• Heard on the Street: The ECB's Red Herring
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Mitterand became if not quite Royal's mentor then certainly her role model. According to Sophie Bouchet-Pedersen, then a colleague at Élysée and now one of Royal's policy advisers, "She learned from Mitterand how to govern, how politics must take primacy over technocracy; and then will — that in the end, politics is a matter of will." Mitterand was said to dote on his young aide, and she, in turn, identified with him. "He was from around here, in Charente," she told me. "He wasn't from a very rich family. He must have always had this inferiority complex of provincials who didn't sparkle in society. But he climbed the hierarchy; and he always preserved a certain joy and a popular touch." She, too, was a provincial upstart with the will to sweep obstacles from her path; she could climb the hierarchy as the majestic Monsieur le Président had done.
Sydney get ready for Japan
FOX SPORTS - Australia
GEISHAS and goalscorers rubbed shoulders yesterday as Sydney FC found out what lies ahead in Japan next week when a bumper crowd flocked to dote on loan star ...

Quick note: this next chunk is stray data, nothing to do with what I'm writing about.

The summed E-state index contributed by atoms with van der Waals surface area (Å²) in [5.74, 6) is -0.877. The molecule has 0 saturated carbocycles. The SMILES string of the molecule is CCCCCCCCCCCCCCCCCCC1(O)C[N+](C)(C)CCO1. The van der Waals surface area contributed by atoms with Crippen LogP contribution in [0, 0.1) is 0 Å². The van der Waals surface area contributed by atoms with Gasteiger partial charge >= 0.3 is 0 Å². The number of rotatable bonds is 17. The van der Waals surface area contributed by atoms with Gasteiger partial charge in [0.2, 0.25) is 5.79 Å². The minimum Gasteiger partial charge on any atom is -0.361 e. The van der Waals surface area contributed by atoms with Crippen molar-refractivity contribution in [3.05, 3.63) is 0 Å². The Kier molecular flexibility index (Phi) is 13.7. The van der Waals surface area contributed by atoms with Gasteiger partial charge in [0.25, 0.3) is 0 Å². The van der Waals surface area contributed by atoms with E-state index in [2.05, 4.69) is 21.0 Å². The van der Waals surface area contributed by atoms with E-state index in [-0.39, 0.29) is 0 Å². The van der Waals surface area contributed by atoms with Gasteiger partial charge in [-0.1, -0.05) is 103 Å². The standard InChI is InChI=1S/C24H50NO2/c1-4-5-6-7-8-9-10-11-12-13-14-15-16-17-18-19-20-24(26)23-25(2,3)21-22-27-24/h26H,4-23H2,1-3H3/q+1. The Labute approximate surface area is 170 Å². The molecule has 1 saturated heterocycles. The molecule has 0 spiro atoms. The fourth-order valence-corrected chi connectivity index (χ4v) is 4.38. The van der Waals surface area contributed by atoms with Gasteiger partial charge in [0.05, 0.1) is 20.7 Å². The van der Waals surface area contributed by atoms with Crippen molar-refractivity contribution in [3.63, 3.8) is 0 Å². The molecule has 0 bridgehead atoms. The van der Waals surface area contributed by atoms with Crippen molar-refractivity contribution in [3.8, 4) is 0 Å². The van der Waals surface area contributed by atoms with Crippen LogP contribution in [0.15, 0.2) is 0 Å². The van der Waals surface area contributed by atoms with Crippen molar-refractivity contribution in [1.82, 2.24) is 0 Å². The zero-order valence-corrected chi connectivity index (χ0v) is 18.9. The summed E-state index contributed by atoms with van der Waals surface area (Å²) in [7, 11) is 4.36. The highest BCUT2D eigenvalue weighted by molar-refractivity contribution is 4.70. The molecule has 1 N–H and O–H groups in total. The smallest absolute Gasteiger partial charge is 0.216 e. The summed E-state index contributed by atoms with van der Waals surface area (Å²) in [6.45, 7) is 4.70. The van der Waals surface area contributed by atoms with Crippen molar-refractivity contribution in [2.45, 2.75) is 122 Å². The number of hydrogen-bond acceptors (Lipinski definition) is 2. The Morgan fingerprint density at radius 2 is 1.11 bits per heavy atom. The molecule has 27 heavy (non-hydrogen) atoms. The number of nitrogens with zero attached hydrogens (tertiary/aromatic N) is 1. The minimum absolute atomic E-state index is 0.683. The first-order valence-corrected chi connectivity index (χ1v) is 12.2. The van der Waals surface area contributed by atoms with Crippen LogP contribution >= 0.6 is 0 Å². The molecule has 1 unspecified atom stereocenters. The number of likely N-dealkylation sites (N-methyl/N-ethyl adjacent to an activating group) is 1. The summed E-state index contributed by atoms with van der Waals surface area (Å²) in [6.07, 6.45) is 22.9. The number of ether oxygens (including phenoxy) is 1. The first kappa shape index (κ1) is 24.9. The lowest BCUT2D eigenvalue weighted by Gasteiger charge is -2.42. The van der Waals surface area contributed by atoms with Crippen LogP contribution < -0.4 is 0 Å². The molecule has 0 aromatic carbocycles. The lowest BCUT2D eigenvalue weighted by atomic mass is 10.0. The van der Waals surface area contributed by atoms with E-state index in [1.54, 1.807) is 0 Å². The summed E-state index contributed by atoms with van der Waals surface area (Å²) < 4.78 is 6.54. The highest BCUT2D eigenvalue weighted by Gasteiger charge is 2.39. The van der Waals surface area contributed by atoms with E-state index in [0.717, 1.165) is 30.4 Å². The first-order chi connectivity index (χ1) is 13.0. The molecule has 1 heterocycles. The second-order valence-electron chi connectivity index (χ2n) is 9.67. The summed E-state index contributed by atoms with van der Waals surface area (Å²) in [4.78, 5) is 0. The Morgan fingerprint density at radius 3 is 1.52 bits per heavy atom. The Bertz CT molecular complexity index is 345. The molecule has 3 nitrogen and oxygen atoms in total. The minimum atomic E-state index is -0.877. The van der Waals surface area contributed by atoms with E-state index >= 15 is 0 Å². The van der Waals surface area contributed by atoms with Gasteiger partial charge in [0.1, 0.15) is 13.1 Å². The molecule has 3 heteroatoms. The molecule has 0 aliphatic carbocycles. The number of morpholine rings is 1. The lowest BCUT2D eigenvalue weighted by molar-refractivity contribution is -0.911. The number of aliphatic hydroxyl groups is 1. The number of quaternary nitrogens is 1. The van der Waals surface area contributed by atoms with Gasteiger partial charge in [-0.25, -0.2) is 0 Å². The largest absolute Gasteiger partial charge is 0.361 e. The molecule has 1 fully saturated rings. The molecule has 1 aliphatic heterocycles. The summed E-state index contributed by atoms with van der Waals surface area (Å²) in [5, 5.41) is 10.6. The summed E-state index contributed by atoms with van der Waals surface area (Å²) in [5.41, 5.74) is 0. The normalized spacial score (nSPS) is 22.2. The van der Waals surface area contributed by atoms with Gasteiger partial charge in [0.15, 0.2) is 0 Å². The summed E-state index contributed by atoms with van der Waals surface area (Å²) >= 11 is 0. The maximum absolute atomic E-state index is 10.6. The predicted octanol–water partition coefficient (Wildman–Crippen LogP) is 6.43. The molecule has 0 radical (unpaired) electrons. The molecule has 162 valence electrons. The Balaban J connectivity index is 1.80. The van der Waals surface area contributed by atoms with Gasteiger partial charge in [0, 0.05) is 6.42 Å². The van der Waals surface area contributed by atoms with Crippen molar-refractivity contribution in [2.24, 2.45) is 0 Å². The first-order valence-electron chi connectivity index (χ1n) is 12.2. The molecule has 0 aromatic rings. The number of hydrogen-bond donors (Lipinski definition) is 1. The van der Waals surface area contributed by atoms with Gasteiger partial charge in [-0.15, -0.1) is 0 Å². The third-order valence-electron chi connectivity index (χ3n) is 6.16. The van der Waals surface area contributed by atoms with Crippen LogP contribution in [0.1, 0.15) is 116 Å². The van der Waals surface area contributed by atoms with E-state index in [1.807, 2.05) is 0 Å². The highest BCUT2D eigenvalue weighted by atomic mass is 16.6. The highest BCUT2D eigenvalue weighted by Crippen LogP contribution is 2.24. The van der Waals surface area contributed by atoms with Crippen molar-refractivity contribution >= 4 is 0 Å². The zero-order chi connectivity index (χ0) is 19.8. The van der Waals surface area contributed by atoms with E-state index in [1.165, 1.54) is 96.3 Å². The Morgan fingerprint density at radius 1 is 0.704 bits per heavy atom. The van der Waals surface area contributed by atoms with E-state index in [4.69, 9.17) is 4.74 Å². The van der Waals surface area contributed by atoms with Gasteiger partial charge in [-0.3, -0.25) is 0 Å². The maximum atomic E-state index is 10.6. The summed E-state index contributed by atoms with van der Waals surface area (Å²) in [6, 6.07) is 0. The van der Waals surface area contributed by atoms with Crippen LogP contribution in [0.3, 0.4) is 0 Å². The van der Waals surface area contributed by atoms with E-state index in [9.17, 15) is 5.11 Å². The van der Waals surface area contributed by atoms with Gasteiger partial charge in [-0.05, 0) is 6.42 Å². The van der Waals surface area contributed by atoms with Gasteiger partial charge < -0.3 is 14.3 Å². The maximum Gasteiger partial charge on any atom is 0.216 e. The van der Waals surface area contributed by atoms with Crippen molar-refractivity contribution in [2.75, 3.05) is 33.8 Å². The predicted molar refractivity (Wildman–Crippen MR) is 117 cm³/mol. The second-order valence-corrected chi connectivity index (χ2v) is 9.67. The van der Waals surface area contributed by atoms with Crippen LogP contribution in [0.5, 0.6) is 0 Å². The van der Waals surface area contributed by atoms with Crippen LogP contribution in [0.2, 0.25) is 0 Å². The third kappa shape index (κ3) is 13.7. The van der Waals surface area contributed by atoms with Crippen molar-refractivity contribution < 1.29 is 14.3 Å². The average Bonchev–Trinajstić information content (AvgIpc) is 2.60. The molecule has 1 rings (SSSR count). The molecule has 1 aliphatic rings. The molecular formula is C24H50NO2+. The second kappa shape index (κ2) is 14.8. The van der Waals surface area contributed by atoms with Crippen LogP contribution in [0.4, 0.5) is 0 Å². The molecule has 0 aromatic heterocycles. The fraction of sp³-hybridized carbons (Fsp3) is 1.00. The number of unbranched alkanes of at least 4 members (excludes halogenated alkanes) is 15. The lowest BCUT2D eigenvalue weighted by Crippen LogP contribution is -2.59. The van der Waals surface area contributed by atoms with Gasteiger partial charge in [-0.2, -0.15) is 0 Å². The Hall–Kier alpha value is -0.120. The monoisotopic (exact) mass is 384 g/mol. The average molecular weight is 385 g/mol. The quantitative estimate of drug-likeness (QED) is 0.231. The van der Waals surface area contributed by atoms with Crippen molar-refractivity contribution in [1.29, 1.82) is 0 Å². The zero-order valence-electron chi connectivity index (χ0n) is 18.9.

dote on sb phrasal verb
to love someone completely and believe they are perfect:
He dotes on the new baby.
━━ vi. もうろくする; 溺愛(できあい)する ((on)).
adjective [before noun]
showing that you love someone very much:
We saw photographs of the doting father with the baby on his knee.
Something that draws attention away from the central issue, as in Talking about the new plant is a red herring to keep us from learning about downsizing plans. The herring in this expression is red and strong-smelling from being preserved by smoking. The idiom alludes to dragging a smoked herring across a trail to cover up the scent and throw off tracking dogs. [Late 1800s]
signal (SHOWING) Show phonetics
something which shows that something else exists or is likely to happen:
The poor result is a clear signal of his deteriorating confidence.
The changing colour of the leaves on the trees is a signal that it will soon be autumn.
signal Show phonetics
verb [T] -ll- or US USUALLY -l-
to show that you intend or are ready to do something:
[+ that] The union has signalled that the workers will strike.
The union has signalled the workers' intention to strike.
The death of Chairman Mao signalled (= marked) the end of an era in Chinese history.